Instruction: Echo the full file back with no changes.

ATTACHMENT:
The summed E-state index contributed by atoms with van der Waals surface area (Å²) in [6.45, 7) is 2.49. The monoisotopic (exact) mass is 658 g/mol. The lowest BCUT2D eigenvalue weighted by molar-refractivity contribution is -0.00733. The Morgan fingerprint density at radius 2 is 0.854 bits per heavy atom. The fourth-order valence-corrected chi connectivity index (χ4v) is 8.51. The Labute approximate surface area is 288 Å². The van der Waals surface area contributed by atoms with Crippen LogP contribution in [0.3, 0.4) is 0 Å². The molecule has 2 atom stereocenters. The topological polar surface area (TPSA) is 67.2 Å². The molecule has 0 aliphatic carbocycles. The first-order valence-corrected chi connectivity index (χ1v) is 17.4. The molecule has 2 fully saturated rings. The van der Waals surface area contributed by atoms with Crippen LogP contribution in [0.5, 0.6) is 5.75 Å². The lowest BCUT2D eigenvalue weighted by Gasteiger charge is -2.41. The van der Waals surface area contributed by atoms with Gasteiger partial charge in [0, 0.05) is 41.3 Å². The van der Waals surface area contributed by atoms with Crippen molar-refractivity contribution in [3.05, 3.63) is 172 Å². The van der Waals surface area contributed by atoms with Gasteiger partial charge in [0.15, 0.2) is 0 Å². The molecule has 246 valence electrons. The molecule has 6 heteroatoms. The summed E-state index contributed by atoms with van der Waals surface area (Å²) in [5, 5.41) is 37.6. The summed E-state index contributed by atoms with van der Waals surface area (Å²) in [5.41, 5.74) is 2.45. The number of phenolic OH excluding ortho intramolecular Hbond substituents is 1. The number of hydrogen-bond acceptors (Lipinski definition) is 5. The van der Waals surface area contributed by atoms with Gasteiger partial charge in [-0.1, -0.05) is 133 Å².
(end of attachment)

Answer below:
The summed E-state index contributed by atoms with van der Waals surface area (Å²) in [6.45, 7) is 2.49. The monoisotopic (exact) mass is 658 g/mol. The lowest BCUT2D eigenvalue weighted by molar-refractivity contribution is -0.00733. The Morgan fingerprint density at radius 2 is 0.854 bits per heavy atom. The fourth-order valence-corrected chi connectivity index (χ4v) is 8.51. The Labute approximate surface area is 288 Å². The van der Waals surface area contributed by atoms with Crippen LogP contribution in [0.3, 0.4) is 0 Å². The molecule has 2 atom stereocenters. The topological polar surface area (TPSA) is 67.2 Å². The molecule has 0 aliphatic carbocycles. The first-order valence-corrected chi connectivity index (χ1v) is 17.4. The molecule has 2 fully saturated rings. The van der Waals surface area contributed by atoms with Crippen LogP contribution in [0.5, 0.6) is 5.75 Å². The lowest BCUT2D eigenvalue weighted by Gasteiger charge is -2.41. The van der Waals surface area contributed by atoms with Gasteiger partial charge in [0, 0.05) is 41.3 Å². The van der Waals surface area contributed by atoms with Crippen molar-refractivity contribution in [3.05, 3.63) is 172 Å². The van der Waals surface area contributed by atoms with Gasteiger partial charge in [0.15, 0.2) is 0 Å². The molecule has 246 valence electrons. The molecule has 6 heteroatoms. The summed E-state index contributed by atoms with van der Waals surface area (Å²) in [5, 5.41) is 37.6. The summed E-state index contributed by atoms with van der Waals surface area (Å²) in [5.41, 5.74) is 2.45. The number of phenolic OH excluding ortho intramolecular Hbond substituents is 1. The number of hydrogen-bond acceptors (Lipinski definition) is 5. The van der Waals surface area contributed by atoms with Gasteiger partial charge in [-0.1, -0.05) is 133 Å².